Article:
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25 Local Women to Be Honored During 27th Annual Fannie Lou Hamer Awards Reception Oct. 2

(Annapolis, Md. – September 19, 2022) — Chosen from across Anne Arundel County, 25 trailblazing women will be honored during the 27th annual Fannie Lou Hamer Awards Reception, held from 4 to 6 p.m. Sunday, Oct. 2, at the Maryland Hall for the Creative Arts in Annapolis, Md. Known for impacting their community — whether through social justice or advocacy — each woman has made a lasting mark on Anne Arundel County. This year’s honorees — Phyllis “Tee” Adams, Angelia Brown, Monique Brown, Lynda Davis, Claudia DeGrate, Mary Grace Gallagher, Glenda Gathers, Erica Griswold, De Lorma “Dee” Goodwyn, Denise Henderson Hector, Laticia Hicks, Delegate Dana Jones, Gabrielle Martinez, Heidi May, Dr. Tawana R. Offer, Councilwoman Lisa Rodvien, The Honorable Dana Z. Schallheim, Mitchelle Stephenson, Alderwoman Eleanor Tierney, Dr. Joanna Tobin, Darla Watts, Jacqueline V. Wells, Marion “Murnie” Wenn, Ethel Leon Wirth, and Jane Zanger — join the ranks of more than 100 notable women, including former Sen. Barbara Mikulski, Administrative Law Judge Tracey Warren Parker, and former Annapolis Mayor Ellen Moyer, who were nominated in years past.

Mayor Gavin Buckley, County Executive Steuart Pittman, and Jackie Coleman, executive director of the Maryland Hall for the Creative Arts, will provide remarks during the event. The evening will also feature a one-woman performance of “The Fannie Lou Hamer Story,” written and performed by Mzuri Moyo Aimbaye, award-winning playwright, actress, and internationally acclaimed vocalist. A reception with heavy hors d’oeuvres will follow the program. The event is sponsored by the Martin Luther King Jr. Committee of Anne Arundel County. For more information, go to MLKJrMD.org or call 443-871-5656 or 301-538-6353.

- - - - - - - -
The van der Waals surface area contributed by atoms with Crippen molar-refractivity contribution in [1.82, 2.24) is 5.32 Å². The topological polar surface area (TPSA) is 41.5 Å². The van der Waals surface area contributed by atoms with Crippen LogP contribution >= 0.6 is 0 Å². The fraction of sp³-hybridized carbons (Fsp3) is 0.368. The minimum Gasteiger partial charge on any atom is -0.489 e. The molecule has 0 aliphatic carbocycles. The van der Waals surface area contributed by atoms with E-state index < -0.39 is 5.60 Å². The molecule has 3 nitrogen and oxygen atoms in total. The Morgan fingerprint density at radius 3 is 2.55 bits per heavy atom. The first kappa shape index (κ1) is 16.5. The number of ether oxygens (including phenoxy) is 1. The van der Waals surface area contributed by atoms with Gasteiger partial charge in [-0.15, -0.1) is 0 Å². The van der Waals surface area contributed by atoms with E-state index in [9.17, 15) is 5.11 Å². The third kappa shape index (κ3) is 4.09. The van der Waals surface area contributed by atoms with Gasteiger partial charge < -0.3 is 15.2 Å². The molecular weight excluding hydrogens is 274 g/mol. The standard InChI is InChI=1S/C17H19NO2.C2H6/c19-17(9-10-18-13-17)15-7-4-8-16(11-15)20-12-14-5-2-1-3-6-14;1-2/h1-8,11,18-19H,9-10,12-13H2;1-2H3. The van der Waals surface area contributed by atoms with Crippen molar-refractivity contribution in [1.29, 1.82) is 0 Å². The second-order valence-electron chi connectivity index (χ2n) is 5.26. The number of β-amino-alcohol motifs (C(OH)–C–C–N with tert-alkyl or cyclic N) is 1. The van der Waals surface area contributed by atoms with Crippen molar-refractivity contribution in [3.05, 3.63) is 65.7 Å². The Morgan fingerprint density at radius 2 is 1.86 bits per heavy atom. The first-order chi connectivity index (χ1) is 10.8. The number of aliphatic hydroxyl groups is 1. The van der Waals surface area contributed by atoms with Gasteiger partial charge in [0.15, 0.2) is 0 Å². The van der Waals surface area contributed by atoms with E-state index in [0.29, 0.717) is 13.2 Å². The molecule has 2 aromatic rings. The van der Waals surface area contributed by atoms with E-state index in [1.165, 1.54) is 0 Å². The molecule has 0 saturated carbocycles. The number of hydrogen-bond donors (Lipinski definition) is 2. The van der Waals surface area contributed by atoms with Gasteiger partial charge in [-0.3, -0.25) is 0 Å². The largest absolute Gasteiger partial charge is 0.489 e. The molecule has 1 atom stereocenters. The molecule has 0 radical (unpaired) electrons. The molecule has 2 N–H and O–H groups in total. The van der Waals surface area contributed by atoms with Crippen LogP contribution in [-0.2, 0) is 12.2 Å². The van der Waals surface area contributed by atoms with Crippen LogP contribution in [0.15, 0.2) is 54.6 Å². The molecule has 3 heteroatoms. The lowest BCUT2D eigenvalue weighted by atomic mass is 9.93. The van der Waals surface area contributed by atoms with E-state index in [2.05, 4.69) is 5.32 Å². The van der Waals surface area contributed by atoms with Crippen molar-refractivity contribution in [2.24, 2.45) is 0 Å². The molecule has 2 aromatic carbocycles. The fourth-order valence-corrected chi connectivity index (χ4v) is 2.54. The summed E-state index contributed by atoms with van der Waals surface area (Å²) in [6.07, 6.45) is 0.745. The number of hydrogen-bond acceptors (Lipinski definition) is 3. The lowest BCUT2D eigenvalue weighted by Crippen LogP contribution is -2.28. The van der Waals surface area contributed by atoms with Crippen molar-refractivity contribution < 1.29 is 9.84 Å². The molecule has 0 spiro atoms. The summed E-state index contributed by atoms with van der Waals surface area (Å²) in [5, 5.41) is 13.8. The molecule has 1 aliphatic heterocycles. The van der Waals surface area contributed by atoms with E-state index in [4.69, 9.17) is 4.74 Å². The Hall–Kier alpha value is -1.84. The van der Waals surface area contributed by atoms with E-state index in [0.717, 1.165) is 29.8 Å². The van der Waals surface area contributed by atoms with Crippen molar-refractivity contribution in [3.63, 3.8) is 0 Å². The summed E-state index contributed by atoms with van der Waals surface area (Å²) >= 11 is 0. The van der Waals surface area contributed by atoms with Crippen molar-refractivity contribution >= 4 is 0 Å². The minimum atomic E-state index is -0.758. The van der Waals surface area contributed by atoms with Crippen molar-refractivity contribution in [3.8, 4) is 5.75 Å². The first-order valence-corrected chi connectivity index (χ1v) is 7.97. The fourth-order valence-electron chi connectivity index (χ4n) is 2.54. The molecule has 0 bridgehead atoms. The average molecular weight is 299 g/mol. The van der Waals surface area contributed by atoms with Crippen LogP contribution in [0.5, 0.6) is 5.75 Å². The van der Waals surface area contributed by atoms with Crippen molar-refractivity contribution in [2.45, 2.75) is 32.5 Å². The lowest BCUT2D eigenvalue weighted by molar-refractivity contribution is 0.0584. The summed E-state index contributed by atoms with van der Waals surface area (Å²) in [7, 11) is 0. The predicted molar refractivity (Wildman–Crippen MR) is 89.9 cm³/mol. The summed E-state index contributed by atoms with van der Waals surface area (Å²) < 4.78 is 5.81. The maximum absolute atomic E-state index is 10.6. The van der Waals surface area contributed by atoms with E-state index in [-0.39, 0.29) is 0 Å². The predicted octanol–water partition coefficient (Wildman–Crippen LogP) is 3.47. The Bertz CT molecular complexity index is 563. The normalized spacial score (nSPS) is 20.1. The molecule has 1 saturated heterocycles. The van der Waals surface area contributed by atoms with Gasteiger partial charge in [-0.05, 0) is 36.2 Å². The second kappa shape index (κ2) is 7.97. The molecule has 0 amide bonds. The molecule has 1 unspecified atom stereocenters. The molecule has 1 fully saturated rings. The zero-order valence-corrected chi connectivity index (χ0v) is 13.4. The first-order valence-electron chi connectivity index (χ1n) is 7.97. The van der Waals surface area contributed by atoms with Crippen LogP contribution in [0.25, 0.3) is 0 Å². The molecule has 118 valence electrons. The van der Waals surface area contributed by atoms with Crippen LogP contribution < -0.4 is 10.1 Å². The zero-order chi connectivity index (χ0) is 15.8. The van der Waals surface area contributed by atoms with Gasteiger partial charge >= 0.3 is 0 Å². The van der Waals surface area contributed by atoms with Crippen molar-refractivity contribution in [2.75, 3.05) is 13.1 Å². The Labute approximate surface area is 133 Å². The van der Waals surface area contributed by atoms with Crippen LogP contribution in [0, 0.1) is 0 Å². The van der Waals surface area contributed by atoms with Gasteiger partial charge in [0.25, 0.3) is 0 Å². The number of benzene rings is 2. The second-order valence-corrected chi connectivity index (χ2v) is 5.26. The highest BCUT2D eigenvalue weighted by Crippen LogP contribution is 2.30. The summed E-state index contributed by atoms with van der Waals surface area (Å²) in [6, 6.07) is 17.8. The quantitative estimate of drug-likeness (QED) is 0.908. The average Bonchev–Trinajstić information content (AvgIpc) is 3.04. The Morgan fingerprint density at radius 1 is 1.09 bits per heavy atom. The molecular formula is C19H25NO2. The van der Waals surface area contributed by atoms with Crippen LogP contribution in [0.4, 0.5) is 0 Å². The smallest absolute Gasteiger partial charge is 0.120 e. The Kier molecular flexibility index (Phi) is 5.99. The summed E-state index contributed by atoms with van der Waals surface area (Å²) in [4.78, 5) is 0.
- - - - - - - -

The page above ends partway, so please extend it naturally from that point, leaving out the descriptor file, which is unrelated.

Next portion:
“The Fannie Lou Hamer Story” received Best Actor, Best Play, and Best Producer during the 2015 Atlanta Black Theater Festival, and the Best Solo Performance for the 2002 Audelco Viv Award. Hamer’s courage and compassion inspired Aimbaye to write the one-woman play, which follows Hamer’s rise from Jim Crow’s Mississippi to the halls of Congress as a powerful voice in the 1964 voter’s rights movement. She has performed this play for more than two decades. Aimbaye has also performed in small productions in the New York/New Jersey area and was cast in the role of Lucy for the first Black African American film depicting a slave revolt, “SANKOFA,” which was recently re-released on Netflix.

  Fannie Lou Hamer, 1917-1977, was an American voting rights activist, civil rights leader, and philanthropist. The awards that bear her name recognize women from various racial backgrounds who, while not necessarily household names, have excelled in their chosen fields while working diligently to improve civil and human rights in the region.

“We congratulate all of the recipients of the Fannie Lou Hamer Awards, whose commitment to social justice is seen in the work that they do daily,” said Carl Snowden, chair of the Dr. Martin Luther King Jr. Committee. “These women run the gamut. They are legislators, activists, and they are committed to making America better and not bitter.”

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